So the solution was to eliminate references to the GGRF, and put off the question of funding for now. How that fits into the already-signed budget deal, however, remains unclear.
Active Transportation Planning and Programs: Another key bill was Richard Bloom’s (D-Santa Monica) A.B. 2796, which passed the Senate Transportation and Housing Committee with a lot of support and no opposition. A.B. 2796 would require a certain percentage of Active Transportation Program funds to be used for planning and programming. Although every year the program has awarded some funds for those uses, it has been a shrinking percentage. Also, several California Transportation Commission members, who oversee the allocations, have stated that they prefer to fund infrastructure.
But infrastructure cannot happen without planning, and many communities lack the capacity to gather robust public input so they can create strong, community-supported plans. Without good plans, there is little opportunity for communities to develop meaningful projects that can make the most of the ATP funding. In addition, programs—including Safe Routes to Schools and open streets events—are key ways to encourage people to try biking and walking.
This bill originally called for allocating at least five percent of the ATP for planning in disadvantaged communities, and at least ten percent for “noninfrastructure” programs such as Safe Routes to Schools. It has been amended to reduce the funding targets for both to a total of ten percent, with at least half of that for planning.
Another important amendment allows local jurisdictions to use their own funds to finish an ATP project early and get paid back later from the program. This should be useful for communities that are ready to go, since any municipalities that were awarded ATP funds in the current round, which just closed June 15, will not see any money until 2019 at the earliest.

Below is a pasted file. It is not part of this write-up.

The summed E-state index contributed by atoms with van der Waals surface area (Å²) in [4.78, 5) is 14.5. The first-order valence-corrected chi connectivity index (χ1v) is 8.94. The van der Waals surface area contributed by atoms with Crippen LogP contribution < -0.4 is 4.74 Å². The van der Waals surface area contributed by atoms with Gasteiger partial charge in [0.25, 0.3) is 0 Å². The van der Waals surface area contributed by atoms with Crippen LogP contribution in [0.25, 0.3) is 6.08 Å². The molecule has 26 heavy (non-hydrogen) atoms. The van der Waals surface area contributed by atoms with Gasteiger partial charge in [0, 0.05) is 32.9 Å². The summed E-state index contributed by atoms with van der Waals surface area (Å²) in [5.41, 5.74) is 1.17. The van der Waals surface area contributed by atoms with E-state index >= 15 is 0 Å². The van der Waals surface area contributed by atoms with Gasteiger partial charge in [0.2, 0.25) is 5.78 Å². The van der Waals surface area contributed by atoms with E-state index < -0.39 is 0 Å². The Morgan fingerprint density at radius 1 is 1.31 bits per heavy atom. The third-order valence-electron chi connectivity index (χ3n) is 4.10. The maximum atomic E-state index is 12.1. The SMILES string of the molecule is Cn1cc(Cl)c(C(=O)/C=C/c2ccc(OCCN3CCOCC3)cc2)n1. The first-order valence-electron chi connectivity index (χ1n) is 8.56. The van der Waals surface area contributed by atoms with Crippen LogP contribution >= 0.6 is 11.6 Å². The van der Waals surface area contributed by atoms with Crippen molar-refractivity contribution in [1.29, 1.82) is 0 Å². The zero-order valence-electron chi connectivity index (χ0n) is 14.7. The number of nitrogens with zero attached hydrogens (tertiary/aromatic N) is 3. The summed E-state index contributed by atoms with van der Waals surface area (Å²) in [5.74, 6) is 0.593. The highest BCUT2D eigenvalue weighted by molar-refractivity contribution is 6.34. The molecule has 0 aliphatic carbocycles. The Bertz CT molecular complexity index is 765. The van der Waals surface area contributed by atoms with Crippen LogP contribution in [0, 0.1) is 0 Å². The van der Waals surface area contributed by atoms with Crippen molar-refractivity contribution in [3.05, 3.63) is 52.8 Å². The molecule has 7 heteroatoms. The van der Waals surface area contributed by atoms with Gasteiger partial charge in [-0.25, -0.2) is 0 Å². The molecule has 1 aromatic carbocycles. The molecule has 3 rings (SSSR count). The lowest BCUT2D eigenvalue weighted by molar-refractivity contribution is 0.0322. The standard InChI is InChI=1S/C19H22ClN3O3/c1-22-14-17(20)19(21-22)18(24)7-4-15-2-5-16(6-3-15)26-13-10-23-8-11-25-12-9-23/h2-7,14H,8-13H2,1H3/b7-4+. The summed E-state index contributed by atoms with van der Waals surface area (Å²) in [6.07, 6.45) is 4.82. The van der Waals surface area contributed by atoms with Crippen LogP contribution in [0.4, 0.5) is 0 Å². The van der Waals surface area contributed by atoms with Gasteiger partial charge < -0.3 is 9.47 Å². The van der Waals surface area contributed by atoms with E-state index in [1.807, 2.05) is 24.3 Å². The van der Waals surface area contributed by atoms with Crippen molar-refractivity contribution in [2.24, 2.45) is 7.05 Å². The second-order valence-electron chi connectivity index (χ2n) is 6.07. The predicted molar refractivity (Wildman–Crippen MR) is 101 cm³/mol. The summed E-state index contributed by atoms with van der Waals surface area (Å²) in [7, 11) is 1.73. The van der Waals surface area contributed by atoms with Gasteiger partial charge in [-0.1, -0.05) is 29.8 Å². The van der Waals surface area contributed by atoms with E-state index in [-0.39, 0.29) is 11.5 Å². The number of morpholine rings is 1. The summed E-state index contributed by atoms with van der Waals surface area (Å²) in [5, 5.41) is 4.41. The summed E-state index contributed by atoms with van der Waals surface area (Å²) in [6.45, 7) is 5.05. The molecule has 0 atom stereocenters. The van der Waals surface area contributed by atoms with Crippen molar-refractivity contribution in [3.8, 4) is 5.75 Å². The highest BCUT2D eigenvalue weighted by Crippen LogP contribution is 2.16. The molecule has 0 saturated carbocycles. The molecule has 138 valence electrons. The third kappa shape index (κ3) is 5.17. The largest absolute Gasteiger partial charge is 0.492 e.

The bill also adds language making it clear that non-infrastructure projects are an integral component of the Active Transportation Program—that ATP is not limited strictly to building things.
Distracted Driving: Another traffic-safety-related bill that passed the Senate Transportation and Housing Committee is A.B. 1785 from Assemblymember Bill Quirk (D-Hayward), which would make it illegal to use any electronic communications device while driving unless it is attached to the windshield, and the only interaction with it is a quick swipe or tap. Its intent is to close a loophole in current law that allows people to avoid tickets by claiming they were not talking on the phone or texting while driving—even though they may have been sending an email or perusing their Facebook feeds, which are not technically illegal. Yet.
This bill does not get at the problem of distracted driving, and Quirk admits as much, saying that a wider discussion of the subject is necessary. What is needed is the wholesale prohibition of any use of any electronic device while driving, period. Instead the state legislature got a discussion of what counted as being “attached” to the car and whether law enforcement can see what people are doing well enough to enforce the bill’s provisions.